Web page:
HUNTINGTON, W.Va. (AP) — Fernando Dominguez’s life is the story of one accomplishment after another.
The 88-year-old, Mexican immigrant is an accomplished physician and surgeon, who retired eight years ago but did so with little desire to slow down. He described colon cancer and a knee injury as speed bumps toward his pursuit of a fourth-degree black belt in taekwondo.
Dominguez picked up martial arts at age 75. He said taekwondo keeps him in good physical condition and gives him a solid mind.
“Living should not be stationary,” he said. “We should have a goal, ‘What am I going to accomplish? What am I going to do five or 10 years from today?’ Have a goal and go after that.”
So far, when measured by that standard, Dominguez gives himself a passing grade.
It’s a pursuit that started during the mid-1920s in the Gulf Coast port city of Coatzacoalcos, located in southern Mexico. He saw hometown doctors, noticed their care for patients and decided he would follow in their footsteps.
Dominguez became a medical doctor at a university in Mexico City. He practiced general medicine in the capitol city for some time, before eventually setting his mind on America and becoming a surgeon.
Dominguez studied internal medicine at the University of Houston in 1959, and moved to Huntington a year later for further training at Cabell Huntington Hospital. He became an American citizen in April 1963 and received certificates from both facilities.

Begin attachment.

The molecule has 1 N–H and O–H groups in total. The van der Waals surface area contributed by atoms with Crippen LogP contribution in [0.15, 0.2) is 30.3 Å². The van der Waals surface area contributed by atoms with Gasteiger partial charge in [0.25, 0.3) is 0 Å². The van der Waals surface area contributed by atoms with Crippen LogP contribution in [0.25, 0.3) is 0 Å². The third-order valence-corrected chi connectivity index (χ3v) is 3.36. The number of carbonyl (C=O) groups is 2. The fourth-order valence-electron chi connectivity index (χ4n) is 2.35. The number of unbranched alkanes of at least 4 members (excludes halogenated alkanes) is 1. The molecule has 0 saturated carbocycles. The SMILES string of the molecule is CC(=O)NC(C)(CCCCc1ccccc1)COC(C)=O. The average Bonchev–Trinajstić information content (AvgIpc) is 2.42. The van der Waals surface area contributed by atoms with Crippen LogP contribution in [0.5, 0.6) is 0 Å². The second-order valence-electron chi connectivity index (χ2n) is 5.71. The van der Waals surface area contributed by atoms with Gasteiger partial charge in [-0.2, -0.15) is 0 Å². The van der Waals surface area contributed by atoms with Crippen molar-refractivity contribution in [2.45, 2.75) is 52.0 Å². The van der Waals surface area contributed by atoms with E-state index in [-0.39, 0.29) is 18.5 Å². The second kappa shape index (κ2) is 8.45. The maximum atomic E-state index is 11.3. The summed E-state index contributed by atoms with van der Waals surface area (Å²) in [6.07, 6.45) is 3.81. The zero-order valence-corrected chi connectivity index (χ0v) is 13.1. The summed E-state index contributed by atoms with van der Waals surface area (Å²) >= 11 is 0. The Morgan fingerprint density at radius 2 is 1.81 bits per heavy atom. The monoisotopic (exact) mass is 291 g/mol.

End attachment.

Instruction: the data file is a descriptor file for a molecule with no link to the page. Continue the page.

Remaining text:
The aspiring surgeon practiced full time at Huntington’s VA Medical Center, while he completed the necessary training. He then joined with his trainer in opening a private practice downtown, eventually stepped into his own practice and finally returned to the VA Medical Center where he retired in 2005.
Dominguez had developed a passion for taekwondo a few years earlier. It was born out of a conversation with local grandmaster Chong Kim as Dominguez enjoyed an evening of tennis, another passion of his.
Dominguez, then 75, had an interest in martial arts dating back to television shows from decades ago. Dominguez recalls thinking he might be too old, but Kim insisted he try.
“It was difficult for me,” he said. “In taekwondo, 90 percent of it is kicking. You know, at the age 75 or 76 kicking is difficult.”
But Dominguez persevered attaining his third-degree black belt in May 2008. He was required to wait four years before trying for another degree, a time frame during which he developed colon cancer in June 2009.
“To me, having a black belt second-degree, fourth-degree or fifth-degree doesn’t matter,” he said. “The goal is, like I said, to have good physical condition, good manners to help people and defend yourself if you have to.”
Dominguez’s medical accomplishments include time spent treating civilian war casualties in Vietnam during 1969 and volunteer service in Haiti during 1985. His résumé also features time as clinical instructor for medical residents who visited the VA Medical Center from the University of Kentucky, an accomplishment he holds dear knowing he took those he taught under his wing.
Dominguez still participates in tumor conferences at local hospitals and hasn’t lost his yearning for surgery.
“I miss the OR,” he said referencing the operating room. “I don’t care much about administration, the rules and this and that, but I want to see and examine a patient from the head and down to the toes.”
Information from: The Herald-Dispatch, http://www.herald-dispatch.com